Upon first entering the lounge, to the left is the aforementioned “industrial chic” countertop area, which has a few rows of grey concrete counters and high stools on either side with back support (pictured above). This area is out in the open making it quite brightly illuminated, while hanging light fixtures with filament bulbs round out the industrial-chic vibe. Hong Kong/Singapore/UK electrical socket is available for each person built into the countertop, and screens with flight information are situated nearby.
Beyond this space is a more intimate area with dimmer lighting located in an indoor space. Seating includes armchairs as well as walled cubicles with a small desk and a socket of their own. These would make ideal working spaces, though on my particular visit a number of them were occupied with people sleeping inside.
Further beyond this area is a space for invited guests from Plaza Premium’s airline partners that do not have their own airline lounge, which has a bar, beverage station and buffet station.
The third space is to the right of the entrance and is visible from the outside of the lounge when coming up the escalator from Level 6. Set out in the open, the area is laid out similarly to a market or food hall, with multiple seating and table options and a buffet in the middle.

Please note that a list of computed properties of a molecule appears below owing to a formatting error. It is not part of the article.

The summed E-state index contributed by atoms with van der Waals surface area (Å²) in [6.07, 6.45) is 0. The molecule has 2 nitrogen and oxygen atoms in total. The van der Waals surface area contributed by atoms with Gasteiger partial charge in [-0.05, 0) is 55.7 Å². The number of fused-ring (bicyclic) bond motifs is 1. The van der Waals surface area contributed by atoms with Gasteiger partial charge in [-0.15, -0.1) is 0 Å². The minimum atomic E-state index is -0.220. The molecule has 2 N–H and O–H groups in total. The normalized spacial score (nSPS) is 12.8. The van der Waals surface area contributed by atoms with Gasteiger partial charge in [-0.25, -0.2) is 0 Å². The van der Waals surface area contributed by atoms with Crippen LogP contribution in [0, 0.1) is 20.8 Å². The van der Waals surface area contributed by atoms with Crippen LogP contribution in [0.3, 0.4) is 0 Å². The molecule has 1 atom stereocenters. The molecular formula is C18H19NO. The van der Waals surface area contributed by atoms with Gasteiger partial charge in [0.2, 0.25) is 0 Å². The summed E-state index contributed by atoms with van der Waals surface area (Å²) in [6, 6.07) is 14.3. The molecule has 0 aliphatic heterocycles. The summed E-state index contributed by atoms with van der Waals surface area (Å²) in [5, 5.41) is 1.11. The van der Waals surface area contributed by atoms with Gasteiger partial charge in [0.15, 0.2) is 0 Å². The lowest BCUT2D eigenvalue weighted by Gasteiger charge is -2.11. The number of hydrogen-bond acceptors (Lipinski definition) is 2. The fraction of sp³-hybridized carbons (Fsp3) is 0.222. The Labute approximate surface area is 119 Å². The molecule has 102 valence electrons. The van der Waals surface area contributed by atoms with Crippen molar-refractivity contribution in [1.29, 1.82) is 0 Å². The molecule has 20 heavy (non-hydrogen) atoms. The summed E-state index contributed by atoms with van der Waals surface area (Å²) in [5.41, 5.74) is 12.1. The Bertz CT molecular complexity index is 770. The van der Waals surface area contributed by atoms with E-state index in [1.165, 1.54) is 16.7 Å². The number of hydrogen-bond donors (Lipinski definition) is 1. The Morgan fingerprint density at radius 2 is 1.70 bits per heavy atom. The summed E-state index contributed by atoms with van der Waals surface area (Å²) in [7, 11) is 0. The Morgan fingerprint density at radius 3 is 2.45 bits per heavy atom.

Beyond this is the previously mentioned corridor and hard-to-notice area. This is located by a secondary entrance to the lounge (which was closed), but includes unique F&B options as well as an array of armchair seating facing the airport’s vast windows, offering a great spot for plane spotters to watch aircraft taxi on the tarmac. Due to this space being located off to one end of the lounge, it was also noticeably quieter, so if you’re looking for a more leisurely visit definitely seek out this area.
Food and drink
The F&B options at the lounge were very good and despite the heavy passenger traffic the staff were efficient in ensuring supply kept up pace. Dishes at the main buffet island in the centre ranged from Chinese (siu mai dim sum and mixed vegetables) to Western (pasta with mushroom and sun-dried tomatoes). The “marketplace” area also has three stalls offering bread with peppers and grilled cheese, noodles, and healthy options such as salads. These stalls are all manned and prepared fresh, and while not quite as comprehensive as, say, the Noodle Bar at Cathay Pacific’s lounges, are certainly worth trying.
There’s also a separate food area offering a wider selection of dim sum at the area by the secondary, closed entrance, along with a snack bar behind the main entrance offering things like Doritos, coffee and tea, a drinks fridge and – most importantly – a self-serve Carlsberg beer tap.
This is a vibrant lounge with a number of different areas and environments to suit a variety of needs – providing you can find yourself a space. Poor design linking the two ends of the lounge does make navigating the space a little odd, and it’s entirely possible some travellers won’t even realise the full extent of the space, which doesn’t help a lounge that gets quite busy. That said, the F&B options were good and the design was aesthetically pleasing, making entry well worth the one-time cost.